The Bugs Bunny and Tweety Show

Season 2 Episode 2

Episode 202

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Aired Saturday 11:00 AM Sep 19, 1987 on ABC
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Episode Summary

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Episode 202
AIRED:
Duck! Rabbit, Duck!: When duck hunting season opens, Daffy Duck tricks Elmer Fudd into hunting Bugs Bunny, who in turn outwits Elmer at every turn. Hillbilly Hare: While on his vacation in the Ozarks, Bugs Bunny ends up getting chased by two hillbillies. The Million-Hare: Bugs Bunny and Daffy Duck compete in a TV game show called "Beat Your Buddy". Tweet and Lovely: Starring Sylvester and Tweety.moreless

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SUBMIT REVIEW
    Stan Freberg

    Stan Freberg

    Additional Voices

    Mel Blanc

    Mel Blanc

    Daffy Duck/Bugs Bunny/Pork Pig/Tweety/Sylvester/Foghorn Leghorne/Pepe Le Pew/Marvin Martain/ Speedy Gonzales/Yosemite Sam/Tasman

    B.J. Ward

    B.J. Ward

    Additional Voices

    June Foray

    June Foray

    Witch Hazel/Granny

    Ben Frommer

    Ben Frommer

    Additional Voices

    Billy Bletcher

    Billy Bletcher

    Additional Voices

    Trivia, Notes, Quotes and Allusions

    FILTER BY TYPE

    • TRIVIA (15)

      • Tweet and Lovely is one of the few Looney Tunes cartoons where Sylvester dies at the end. Other such cartoons include Peck Up Your Troubles (1945), Back Alley Oproar (1948), Mouse Mazurka (1949) and Satan's Waitin' (1954), all of them directed by Friz Freleng.

      • Spike the bulldog, as drawn in Tweet and Lovely, resembles another Looney Tunes animated hound character, Hector.

      • Tweet and Lovely was originally released theatrically on July 18, 1959. It was produced by John Burton, Sr., directed by Friz Freleng and written by Warren Foster.

      • The Million-Hare is available on the Looney Tunes Superstars DVD and on The Best of Bugs Bunny DVD, however cropped to widescreen.

      • In 2001, clips from The Million-Hare were used on the Cartoon Network as part of their special The Big Game XXIX: Bugs vs. Daffy, with John Madden and Pat Summerall providing commentary.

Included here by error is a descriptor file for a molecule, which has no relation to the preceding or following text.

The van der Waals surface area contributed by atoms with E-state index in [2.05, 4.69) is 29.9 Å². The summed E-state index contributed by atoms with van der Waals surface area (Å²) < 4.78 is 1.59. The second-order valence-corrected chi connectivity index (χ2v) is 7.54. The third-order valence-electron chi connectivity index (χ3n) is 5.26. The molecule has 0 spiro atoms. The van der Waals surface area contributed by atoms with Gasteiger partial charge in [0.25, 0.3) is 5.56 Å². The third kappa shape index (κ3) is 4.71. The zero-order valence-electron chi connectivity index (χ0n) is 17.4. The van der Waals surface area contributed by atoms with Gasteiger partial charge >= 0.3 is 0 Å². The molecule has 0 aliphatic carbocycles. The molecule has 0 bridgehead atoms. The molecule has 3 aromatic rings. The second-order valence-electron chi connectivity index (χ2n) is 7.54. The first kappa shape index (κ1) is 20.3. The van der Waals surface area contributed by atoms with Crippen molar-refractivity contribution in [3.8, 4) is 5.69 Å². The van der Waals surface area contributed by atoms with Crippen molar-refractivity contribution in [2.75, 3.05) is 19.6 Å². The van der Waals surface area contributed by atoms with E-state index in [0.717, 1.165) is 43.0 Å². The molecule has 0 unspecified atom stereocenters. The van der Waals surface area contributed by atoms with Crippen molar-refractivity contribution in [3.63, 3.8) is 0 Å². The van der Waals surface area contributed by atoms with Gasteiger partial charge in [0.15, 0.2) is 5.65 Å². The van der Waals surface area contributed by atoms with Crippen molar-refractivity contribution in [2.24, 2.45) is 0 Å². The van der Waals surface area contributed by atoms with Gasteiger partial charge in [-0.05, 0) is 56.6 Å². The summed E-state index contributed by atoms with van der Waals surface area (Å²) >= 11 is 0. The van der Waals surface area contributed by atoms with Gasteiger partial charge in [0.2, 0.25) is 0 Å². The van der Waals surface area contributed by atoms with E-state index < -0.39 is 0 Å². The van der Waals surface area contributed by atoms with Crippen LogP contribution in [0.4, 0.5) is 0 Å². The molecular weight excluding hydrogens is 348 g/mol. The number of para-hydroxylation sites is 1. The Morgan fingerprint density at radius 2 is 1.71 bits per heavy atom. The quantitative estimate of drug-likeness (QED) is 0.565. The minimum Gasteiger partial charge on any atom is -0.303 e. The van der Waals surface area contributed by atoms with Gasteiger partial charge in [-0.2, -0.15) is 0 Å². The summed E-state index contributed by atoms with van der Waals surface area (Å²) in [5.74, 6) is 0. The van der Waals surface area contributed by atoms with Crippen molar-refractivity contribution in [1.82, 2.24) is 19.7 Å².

• The Million-Hare was released theatrically on April 6, 1963. It was directed by Robert McKimson, produced by David H. DePatie, and written by David Detiege.

      • Hillbilly Hare is one of two Bugs Bunny cartoons where the 26th President of the US, Theodore Roosevelt is mentioned. The other cartoon is Ballot Box Bunny (1951, directed by Friz Freleng).

      • Hillbilly Hare is available uncensored and uncut on Looney Tunes Golden Collection: Volume 3, Disc 1.

      • When aired on ABC, Hillbilly Hare was heavily edited due to violent content.

      • The two hillbillies featured in Hillbilly Hare, brothers Curt and Punkin'head Martin would later appear in the DC Looney Tunes comic book series, as well as continue having brief animated appearances in the feature film Space Jam (1996) and in the television series Hysteria! (in the 1998 episode "Great Heroes of France").

      • Hillbilly Hare is one of only three cartoons released by Warner Bros. in 1950 to not have all rings in the opening credits colored green. The others being Dog Collared (directed by Robert McKimson) and Two's a Crowd (directed by Chuck Jones).

      • Hillbilly Hare was originally released theatrically on August 12, 1950. It was directed by Robert McKimson and written by Tedd Pierce.

      • Duck! Rabbit, Duck! is available on the Looney Tunes Golden Collection: Volume 3, Disc One DVD.

      • Duck! Rabbit, Duck! is the third and final entry in Chuck Jones' so-called "hunting trilogy" of Looney Tunes animated shorts, following Rabbit Fire (1951) and Rabbit Seasoning (1952), all of them starring Bugs Bunny, Daffy Duck and Elmer Fudd in similar hunting scenarios. The only major difference in format between this film and the others is that it takes place during the middle of winter. The cartoon is considered among Jones' best and most important films. This is the only film in the trilogy where Bugs does not crossdress.

      • Duck! Rabbit, Duck! was released theatrically on October 3, 1953. It was produced by Eddie Selzer, directed by Chuck Jones and written by Michael Maltese.

    • QUOTES (0)

    • NOTES (0)

    • ALLUSIONS (1)

      • The Million-Hare


        The title of the cartoon is a play on the word "millionaire", alluding to the big prize the game show was offering.


         

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